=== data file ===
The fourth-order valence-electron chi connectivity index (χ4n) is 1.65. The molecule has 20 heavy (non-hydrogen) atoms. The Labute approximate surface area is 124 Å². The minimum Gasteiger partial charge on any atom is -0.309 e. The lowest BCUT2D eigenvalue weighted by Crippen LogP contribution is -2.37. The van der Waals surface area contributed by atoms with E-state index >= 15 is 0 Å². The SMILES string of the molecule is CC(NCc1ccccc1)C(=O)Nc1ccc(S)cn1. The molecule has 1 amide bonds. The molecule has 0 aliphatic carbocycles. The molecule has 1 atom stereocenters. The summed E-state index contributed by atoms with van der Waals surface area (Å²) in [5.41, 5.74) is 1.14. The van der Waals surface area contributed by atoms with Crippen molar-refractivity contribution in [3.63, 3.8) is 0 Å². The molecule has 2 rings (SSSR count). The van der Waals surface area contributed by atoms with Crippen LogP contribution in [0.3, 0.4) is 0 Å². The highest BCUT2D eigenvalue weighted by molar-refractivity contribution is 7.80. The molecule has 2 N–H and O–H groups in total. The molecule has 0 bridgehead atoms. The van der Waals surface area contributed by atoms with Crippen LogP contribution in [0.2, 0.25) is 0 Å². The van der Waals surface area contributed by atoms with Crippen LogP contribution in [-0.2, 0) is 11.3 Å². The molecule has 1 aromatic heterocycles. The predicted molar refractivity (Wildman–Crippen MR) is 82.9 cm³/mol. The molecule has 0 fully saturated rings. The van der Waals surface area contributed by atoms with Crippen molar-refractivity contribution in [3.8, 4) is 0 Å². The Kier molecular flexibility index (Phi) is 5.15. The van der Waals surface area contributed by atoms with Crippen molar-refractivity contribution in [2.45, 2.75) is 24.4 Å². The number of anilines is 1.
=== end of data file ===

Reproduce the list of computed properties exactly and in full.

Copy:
The fourth-order valence-electron chi connectivity index (χ4n) is 1.65. The molecule has 20 heavy (non-hydrogen) atoms. The Labute approximate surface area is 124 Å². The minimum Gasteiger partial charge on any atom is -0.309 e. The lowest BCUT2D eigenvalue weighted by Crippen LogP contribution is -2.37. The van der Waals surface area contributed by atoms with E-state index >= 15 is 0 Å². The SMILES string of the molecule is CC(NCc1ccccc1)C(=O)Nc1ccc(S)cn1. The molecule has 1 amide bonds. The molecule has 0 aliphatic carbocycles. The molecule has 1 atom stereocenters. The summed E-state index contributed by atoms with van der Waals surface area (Å²) in [5.41, 5.74) is 1.14. The van der Waals surface area contributed by atoms with Crippen molar-refractivity contribution in [3.63, 3.8) is 0 Å². The molecule has 2 rings (SSSR count). The van der Waals surface area contributed by atoms with Crippen LogP contribution in [0.3, 0.4) is 0 Å². The highest BCUT2D eigenvalue weighted by molar-refractivity contribution is 7.80. The molecule has 2 N–H and O–H groups in total. The molecule has 0 bridgehead atoms. The van der Waals surface area contributed by atoms with Crippen LogP contribution in [0.2, 0.25) is 0 Å². The van der Waals surface area contributed by atoms with Crippen LogP contribution in [-0.2, 0) is 11.3 Å². The molecule has 1 aromatic heterocycles. The predicted molar refractivity (Wildman–Crippen MR) is 82.9 cm³/mol. The molecule has 0 fully saturated rings. The van der Waals surface area contributed by atoms with Crippen molar-refractivity contribution in [3.8, 4) is 0 Å². The Kier molecular flexibility index (Phi) is 5.15. The van der Waals surface area contributed by atoms with Crippen molar-refractivity contribution in [2.45, 2.75) is 24.4 Å². The number of anilines is 1.